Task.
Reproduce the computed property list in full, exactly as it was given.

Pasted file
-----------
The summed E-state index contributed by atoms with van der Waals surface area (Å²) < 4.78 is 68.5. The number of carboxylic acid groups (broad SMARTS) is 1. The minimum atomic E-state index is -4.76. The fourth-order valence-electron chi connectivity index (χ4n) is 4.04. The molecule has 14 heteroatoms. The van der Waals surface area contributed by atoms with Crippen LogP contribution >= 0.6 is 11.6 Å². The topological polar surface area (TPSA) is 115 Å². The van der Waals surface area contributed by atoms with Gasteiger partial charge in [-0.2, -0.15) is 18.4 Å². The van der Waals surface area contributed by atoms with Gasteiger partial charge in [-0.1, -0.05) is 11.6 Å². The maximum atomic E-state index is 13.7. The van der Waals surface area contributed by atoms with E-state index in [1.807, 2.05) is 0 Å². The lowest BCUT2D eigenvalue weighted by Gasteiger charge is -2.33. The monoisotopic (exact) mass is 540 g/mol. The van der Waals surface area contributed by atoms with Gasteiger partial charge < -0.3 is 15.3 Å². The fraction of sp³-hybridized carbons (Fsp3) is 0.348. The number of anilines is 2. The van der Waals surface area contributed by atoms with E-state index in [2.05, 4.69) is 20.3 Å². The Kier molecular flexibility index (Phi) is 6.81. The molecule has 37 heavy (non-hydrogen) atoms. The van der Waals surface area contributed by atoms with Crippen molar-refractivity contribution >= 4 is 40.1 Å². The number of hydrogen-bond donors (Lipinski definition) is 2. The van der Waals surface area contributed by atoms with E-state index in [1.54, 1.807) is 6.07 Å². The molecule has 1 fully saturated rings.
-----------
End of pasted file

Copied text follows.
The summed E-state index contributed by atoms with van der Waals surface area (Å²) < 4.78 is 68.5. The number of carboxylic acid groups (broad SMARTS) is 1. The minimum atomic E-state index is -4.76. The fourth-order valence-electron chi connectivity index (χ4n) is 4.04. The molecule has 14 heteroatoms. The van der Waals surface area contributed by atoms with Crippen LogP contribution >= 0.6 is 11.6 Å². The topological polar surface area (TPSA) is 115 Å². The van der Waals surface area contributed by atoms with Gasteiger partial charge in [-0.2, -0.15) is 18.4 Å². The van der Waals surface area contributed by atoms with Gasteiger partial charge in [-0.1, -0.05) is 11.6 Å². The maximum atomic E-state index is 13.7. The van der Waals surface area contributed by atoms with E-state index in [1.807, 2.05) is 0 Å². The lowest BCUT2D eigenvalue weighted by Gasteiger charge is -2.33. The monoisotopic (exact) mass is 540 g/mol. The van der Waals surface area contributed by atoms with Gasteiger partial charge < -0.3 is 15.3 Å². The fraction of sp³-hybridized carbons (Fsp3) is 0.348. The number of anilines is 2. The van der Waals surface area contributed by atoms with E-state index in [2.05, 4.69) is 20.3 Å². The Kier molecular flexibility index (Phi) is 6.81. The molecule has 37 heavy (non-hydrogen) atoms. The van der Waals surface area contributed by atoms with Crippen molar-refractivity contribution >= 4 is 40.1 Å². The number of hydrogen-bond donors (Lipinski definition) is 2. The van der Waals surface area contributed by atoms with E-state index in [1.54, 1.807) is 6.07 Å². The molecule has 1 fully saturated rings.